Reflections on the Revolution in France | Study Guide

Edmund Burke

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Reflections on the Revolution in France | Section 7 : Clerical Estates; French National Assembly; Defects in French Systems | Summary



Burke begins these pages with an economic cost–benefit analysis of the confiscated lands that had been in the hands of the clergy. He concludes that France was fortunate to have a portion of its land owned by people of duty. Burke then turns his attention again to the National Assembly. He remarks that it holds no authority from a constitutional law of the state and that it has departed from the people's instructions. In fact the assembly has acquired its power through time–honored acts of tyranny and usurpation. The members of this body have abandoned the public interest, which they should serve, to chance. Their pretensions are arrogant. Although some of their members may possess eloquence, effective speaking must coexist with "a proportionable degree of wisdom."

One of the assembly's most glaring faults, says Burke, is its unwillingness to deal with difficulty. They revel in destroying and pulling down, rather than creating or building up. They display no interest in preservation or in reformation. Burke contrasts this approach with what he thinks is the essence of great legislators, which is their ability to effect change through a gradual, painstaking process of compensation, reconciliation, and balance. The National Assembly, however, has shown itself the prisoner of "violent haste" and "defiance of the process of nature." French leaders seem to have been inspired by the exaggerations and "buffooneries" of satirists. "By hating vices too much," Burke says, "they come to love men too little."

Burke asserts that "the physician of the state" ought to possess uncommon powers. He declares that he will examine the achievements of the National Assembly, the executive, the judiciary, the army, and the system of finance.

For legislative purposes, France has been divided into 83 departments, 1,720 districts called communes, and still smaller districts called cantons. It is a grand total of 6,400 subdivisions. Primary assemblies of the canton elect deputies to the commune, who in turn choose deputies to the department. Members of the department in turn elect members of the National Assembly. At each step of the way, electors are required to have a small "qualification" (they must prove they pay a certain amount in annual taxation). Burke criticizes this system as cumbersome and as displaying more attention to property than to the "rights of men." Burke uses calculations to show that the criteria adopted for the selection of legislators under the new system cannot fail to produce a "fantastical and unjust inequality."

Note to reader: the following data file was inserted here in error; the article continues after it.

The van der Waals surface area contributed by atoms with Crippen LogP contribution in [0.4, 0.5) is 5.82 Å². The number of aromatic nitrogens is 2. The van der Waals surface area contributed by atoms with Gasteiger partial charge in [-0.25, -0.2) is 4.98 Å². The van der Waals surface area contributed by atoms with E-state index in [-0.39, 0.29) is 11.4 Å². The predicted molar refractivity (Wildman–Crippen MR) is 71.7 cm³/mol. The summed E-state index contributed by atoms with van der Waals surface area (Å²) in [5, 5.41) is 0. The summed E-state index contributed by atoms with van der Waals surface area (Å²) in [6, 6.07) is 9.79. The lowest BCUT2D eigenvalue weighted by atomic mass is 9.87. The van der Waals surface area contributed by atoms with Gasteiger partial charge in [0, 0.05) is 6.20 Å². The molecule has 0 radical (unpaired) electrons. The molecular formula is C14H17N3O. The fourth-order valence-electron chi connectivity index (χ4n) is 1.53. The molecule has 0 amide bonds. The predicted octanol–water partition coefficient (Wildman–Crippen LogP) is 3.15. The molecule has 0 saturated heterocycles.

Although the style in this section of the work is somewhat dry, Burke uses figurative language to enliven his writing. For example, he refers in an indirect comparison to the "physician of the state." He uses a simile, or direct comparison, toward the end of the section. Burke charges the National Assembly with employing "contradictory principles" that are held together "like wild beasts shut up in a cage." And in a highly unusual word coinage, Burke speaks of French leaders indulging in "quadrimanous" activity. The meaning of "four–handed" presumably refers to an argument being pulled apart from four different directions.

Some critics have remarked that at least part of Burke's analysis of the election process to the French National Assembly is inaccurate. It is based on an imperfect understanding of the election rules.

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